Hagel says Syria used chemical weapons on ‘small scale’

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The White House said Thursday that Syria had likely used chemical weapons against rebel forces on a “small scale,” but emphasized U.S. spy agencies were still not 100 percent sure, AFP reported.

U.S. intelligence services had been investigating reports that Syrian President Bashar al-Assad’s forces had used chemical arms - a move Washington has said would cross a “red line,” triggering possible military action.

U.S. Defense Secretary Chuck Hagel first announced the assessment during a visit to Abu Dhabi, saying the “decision to reach this conclusion was made within the past 24 hours.”

“Our intelligence community does assess with varying degrees of confidence that the Syrian regime has used chemical weapons on a small scale in Syria, specifically the chemical agent sarin,” National Security Council spokeswoman Caitlin Hayden said.

“Given the stakes involved, and what we have learned from our own recent experience, intelligence assessments alone are not sufficient,” Hayden however cautioned.

The U.S. intelligence assessment is based “in part on physiological samples,” the spokeswoman said, but she added the chain of custody was “not clear, so we cannot confirm how the exposure occurred and under what conditions.”

“We do believe that any use of chemical weapons in Syria would very likely have originated with the Assad regime,” a legislative aide to President Barack Obama, Miguel Rodriguez, wrote in a letter to U.S. lawmakers.

So far, U.S. intelligence indicates that “the Assad regime maintains custody of these weapons, and has demonstrated a willingness to escalate its horrific use of violence against the Syrian people,” the letter said.

‘All options on the table’

Meanwhile, a senior U.S. administration official said Thursday that “all options are on the table” if it can be confirmed that Syria has used chemical weapons against opposition forces.

The official, speaking on condition of anonymity, said Washington wants to be absolutely sure that Syria has used chemical weapons before concluding that Damascus has crossed a “red line,” triggering possible military action.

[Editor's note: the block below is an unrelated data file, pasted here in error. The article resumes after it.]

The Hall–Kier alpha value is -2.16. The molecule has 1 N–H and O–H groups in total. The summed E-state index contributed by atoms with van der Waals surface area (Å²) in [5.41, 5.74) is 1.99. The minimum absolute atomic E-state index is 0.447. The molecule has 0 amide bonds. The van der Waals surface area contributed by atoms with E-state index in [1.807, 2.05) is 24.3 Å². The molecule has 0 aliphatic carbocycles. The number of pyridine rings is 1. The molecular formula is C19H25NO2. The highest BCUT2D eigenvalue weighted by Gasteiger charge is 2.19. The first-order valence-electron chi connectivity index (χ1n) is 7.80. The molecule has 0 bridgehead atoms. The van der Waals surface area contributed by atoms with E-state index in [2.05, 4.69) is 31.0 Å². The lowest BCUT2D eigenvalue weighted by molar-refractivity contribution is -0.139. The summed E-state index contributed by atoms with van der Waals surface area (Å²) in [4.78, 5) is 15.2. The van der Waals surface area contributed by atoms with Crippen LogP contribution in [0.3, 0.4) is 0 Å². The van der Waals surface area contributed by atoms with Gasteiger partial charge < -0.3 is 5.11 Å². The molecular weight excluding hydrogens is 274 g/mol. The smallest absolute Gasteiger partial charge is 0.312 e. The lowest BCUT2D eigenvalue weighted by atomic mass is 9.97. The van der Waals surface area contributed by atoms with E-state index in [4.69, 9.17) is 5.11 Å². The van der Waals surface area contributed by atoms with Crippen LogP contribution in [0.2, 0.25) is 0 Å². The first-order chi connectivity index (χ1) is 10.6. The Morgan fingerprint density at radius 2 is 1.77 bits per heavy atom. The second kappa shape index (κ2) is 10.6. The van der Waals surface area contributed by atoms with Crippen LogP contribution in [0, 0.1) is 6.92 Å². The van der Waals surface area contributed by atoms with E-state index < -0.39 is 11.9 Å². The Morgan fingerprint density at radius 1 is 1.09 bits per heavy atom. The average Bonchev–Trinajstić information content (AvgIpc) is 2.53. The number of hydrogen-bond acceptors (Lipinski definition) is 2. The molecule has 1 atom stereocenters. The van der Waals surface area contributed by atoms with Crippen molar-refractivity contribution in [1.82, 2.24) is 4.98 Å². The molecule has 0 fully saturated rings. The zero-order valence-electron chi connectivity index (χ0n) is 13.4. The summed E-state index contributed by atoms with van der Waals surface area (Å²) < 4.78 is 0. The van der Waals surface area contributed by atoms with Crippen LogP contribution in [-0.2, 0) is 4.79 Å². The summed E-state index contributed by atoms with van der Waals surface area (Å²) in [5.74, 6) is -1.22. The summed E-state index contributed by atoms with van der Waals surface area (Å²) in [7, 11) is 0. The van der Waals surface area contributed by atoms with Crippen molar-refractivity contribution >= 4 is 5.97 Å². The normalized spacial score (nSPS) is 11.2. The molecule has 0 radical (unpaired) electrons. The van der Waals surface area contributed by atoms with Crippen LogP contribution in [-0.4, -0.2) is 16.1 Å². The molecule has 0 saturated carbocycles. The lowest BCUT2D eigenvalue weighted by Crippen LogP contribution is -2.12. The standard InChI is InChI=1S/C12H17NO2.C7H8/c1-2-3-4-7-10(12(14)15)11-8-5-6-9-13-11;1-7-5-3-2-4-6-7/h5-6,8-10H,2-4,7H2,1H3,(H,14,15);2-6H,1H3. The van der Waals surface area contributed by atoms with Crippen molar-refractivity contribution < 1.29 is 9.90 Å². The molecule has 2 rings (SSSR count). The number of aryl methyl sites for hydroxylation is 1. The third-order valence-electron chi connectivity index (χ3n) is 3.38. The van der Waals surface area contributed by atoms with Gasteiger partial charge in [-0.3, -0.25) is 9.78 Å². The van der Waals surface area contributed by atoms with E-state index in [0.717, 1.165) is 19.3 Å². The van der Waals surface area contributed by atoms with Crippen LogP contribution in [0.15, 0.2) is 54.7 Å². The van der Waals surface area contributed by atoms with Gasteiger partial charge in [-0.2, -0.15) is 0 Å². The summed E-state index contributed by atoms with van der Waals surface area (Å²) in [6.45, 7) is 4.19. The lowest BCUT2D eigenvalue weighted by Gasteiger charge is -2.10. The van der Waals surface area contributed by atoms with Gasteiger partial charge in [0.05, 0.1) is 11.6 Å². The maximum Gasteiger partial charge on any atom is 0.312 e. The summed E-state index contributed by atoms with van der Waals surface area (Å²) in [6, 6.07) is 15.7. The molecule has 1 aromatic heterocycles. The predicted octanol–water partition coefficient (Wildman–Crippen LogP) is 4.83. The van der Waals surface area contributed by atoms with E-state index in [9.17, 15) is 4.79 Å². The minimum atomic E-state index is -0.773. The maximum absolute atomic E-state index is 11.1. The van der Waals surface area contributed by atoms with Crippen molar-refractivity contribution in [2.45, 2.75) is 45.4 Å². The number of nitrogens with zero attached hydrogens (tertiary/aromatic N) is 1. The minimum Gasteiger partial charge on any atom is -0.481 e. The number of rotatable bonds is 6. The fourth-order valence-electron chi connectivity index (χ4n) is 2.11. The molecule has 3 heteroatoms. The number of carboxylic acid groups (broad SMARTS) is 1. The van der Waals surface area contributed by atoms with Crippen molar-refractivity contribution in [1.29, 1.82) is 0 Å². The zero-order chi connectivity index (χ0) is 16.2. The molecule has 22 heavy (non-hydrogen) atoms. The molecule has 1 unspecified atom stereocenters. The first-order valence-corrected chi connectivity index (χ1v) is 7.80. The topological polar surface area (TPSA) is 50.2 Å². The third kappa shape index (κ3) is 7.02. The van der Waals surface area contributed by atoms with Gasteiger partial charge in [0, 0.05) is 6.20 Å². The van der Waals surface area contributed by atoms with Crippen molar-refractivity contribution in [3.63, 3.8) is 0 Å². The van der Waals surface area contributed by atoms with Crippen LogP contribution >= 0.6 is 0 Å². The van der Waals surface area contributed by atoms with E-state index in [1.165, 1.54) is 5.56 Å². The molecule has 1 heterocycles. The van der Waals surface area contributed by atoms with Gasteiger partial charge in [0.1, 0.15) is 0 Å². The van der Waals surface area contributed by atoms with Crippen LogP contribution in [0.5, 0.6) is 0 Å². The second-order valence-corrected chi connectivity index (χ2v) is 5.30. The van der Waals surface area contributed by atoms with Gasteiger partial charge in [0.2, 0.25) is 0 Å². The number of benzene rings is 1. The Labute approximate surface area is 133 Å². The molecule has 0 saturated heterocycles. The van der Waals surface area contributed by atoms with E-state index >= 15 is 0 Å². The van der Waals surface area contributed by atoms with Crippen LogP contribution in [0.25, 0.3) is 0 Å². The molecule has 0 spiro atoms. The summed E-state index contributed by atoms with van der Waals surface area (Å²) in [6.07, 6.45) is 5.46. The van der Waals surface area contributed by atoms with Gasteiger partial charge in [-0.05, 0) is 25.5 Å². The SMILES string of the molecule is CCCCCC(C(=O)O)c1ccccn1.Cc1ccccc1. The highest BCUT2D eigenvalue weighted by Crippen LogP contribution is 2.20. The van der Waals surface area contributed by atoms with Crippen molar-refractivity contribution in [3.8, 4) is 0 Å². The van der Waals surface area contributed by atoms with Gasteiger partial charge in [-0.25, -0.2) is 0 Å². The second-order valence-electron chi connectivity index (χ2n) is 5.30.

“What we will be doing is consulting closely with our friends and allies and the international community more broadly as well as the Syrian opposition to determine what the best course of action is,” he told reporters.

“I don’t want to go to hypotheticals at this juncture,” the official added.

“But suffice to say, all options are on the table, in terms of our response, and it could run a broad spectrum of activity across our various types of efforts in Syria.”

UK prepared

Britain and its allies are “well prepared” to deal with the situation if Syrian president Assad’s regime decides to use chemical weapons, a British minister said Thursday in Amman.

“We are extremely conscious of the threat of chemical weapons in Syria. The United Kingdom with partners are looking very carefully at how any particular incident might be dealt with,” Foreign Office Minister for the Middle East Alistair Burt told a news conference.

“But we continue to make the point to the Syrian regime this is a line which must not be crossed. The consequences are far too grave. The UK is well prepared with its partners to meet the challenges, but I would not go into details.”

Israeli warning

Earlier this week, an Israeli general in military intelligence alleged that Syria had used chemical agents more than once during the protracted civil war, which has left more than 70,000 people dead since it began in March 2011.

The general’s comments came on the heels of similar assessments reported to the United Nations by France and Britain last month.

On March 20, during a historic visit to Israel, Obama said the use of such weapons would be a “grave and tragic” mistake on Assad’s behalf and that it would be a “game changer.”

If the allegations are confirmed, Obama -- who has sought to avoid any U.S. military role in the civil war -- would face increased pressure to intervene.

Asked if the intelligence assessment meant that Syria had passed the declared “red line,” Hagel said that was a policy question and that his task was to provide the U.S. president with “options.”

The use of chemical agents “violates every convention of warfare” and such arms are “uncontrollable deadly weapons” that most leaders view as being in a “different category,” he added.

Hagel was speaking on the last stop of a tour of the Middle East with meetings in Israel, Jordan, Saudi Arabia, Egypt and the United Arab Emirates.

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